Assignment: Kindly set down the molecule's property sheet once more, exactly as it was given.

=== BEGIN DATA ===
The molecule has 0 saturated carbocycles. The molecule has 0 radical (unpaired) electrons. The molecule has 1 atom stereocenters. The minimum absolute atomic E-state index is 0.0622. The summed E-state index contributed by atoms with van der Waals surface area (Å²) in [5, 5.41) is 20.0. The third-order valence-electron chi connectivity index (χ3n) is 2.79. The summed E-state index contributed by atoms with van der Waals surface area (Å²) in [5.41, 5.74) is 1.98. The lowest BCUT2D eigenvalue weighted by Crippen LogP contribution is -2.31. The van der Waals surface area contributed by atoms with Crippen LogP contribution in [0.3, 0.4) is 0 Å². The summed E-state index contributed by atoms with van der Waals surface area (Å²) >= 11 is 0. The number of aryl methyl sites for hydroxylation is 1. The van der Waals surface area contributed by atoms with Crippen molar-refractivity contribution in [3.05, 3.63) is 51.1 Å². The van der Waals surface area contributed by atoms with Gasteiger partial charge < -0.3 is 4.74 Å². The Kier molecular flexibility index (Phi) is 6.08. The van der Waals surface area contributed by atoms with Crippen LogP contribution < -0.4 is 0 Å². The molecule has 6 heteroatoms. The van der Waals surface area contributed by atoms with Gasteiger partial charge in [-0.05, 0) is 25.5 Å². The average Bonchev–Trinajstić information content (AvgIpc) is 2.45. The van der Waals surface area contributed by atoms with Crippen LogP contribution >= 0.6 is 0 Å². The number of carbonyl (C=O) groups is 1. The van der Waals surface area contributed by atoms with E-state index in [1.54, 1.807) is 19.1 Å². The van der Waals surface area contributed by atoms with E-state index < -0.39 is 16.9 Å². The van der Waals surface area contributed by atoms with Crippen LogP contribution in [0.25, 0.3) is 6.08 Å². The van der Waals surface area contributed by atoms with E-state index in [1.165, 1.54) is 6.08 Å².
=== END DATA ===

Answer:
The molecule has 0 saturated carbocycles. The molecule has 0 radical (unpaired) electrons. The molecule has 1 atom stereocenters. The minimum absolute atomic E-state index is 0.0622. The summed E-state index contributed by atoms with van der Waals surface area (Å²) in [5, 5.41) is 20.0. The third-order valence-electron chi connectivity index (χ3n) is 2.79. The summed E-state index contributed by atoms with van der Waals surface area (Å²) in [5.41, 5.74) is 1.98. The lowest BCUT2D eigenvalue weighted by Crippen LogP contribution is -2.31. The van der Waals surface area contributed by atoms with Crippen LogP contribution in [0.3, 0.4) is 0 Å². The summed E-state index contributed by atoms with van der Waals surface area (Å²) >= 11 is 0. The number of aryl methyl sites for hydroxylation is 1. The van der Waals surface area contributed by atoms with Crippen molar-refractivity contribution in [3.05, 3.63) is 51.1 Å². The van der Waals surface area contributed by atoms with Gasteiger partial charge < -0.3 is 4.74 Å². The Kier molecular flexibility index (Phi) is 6.08. The van der Waals surface area contributed by atoms with Crippen LogP contribution < -0.4 is 0 Å². The molecule has 6 heteroatoms. The van der Waals surface area contributed by atoms with Gasteiger partial charge in [-0.05, 0) is 25.5 Å². The average Bonchev–Trinajstić information content (AvgIpc) is 2.45. The van der Waals surface area contributed by atoms with Crippen LogP contribution >= 0.6 is 0 Å². The number of carbonyl (C=O) groups is 1. The van der Waals surface area contributed by atoms with E-state index in [1.54, 1.807) is 19.1 Å². The van der Waals surface area contributed by atoms with E-state index < -0.39 is 16.9 Å². The van der Waals surface area contributed by atoms with Crippen LogP contribution in [0.25, 0.3) is 6.08 Å². The van der Waals surface area contributed by atoms with E-state index in [1.165, 1.54) is 6.08 Å².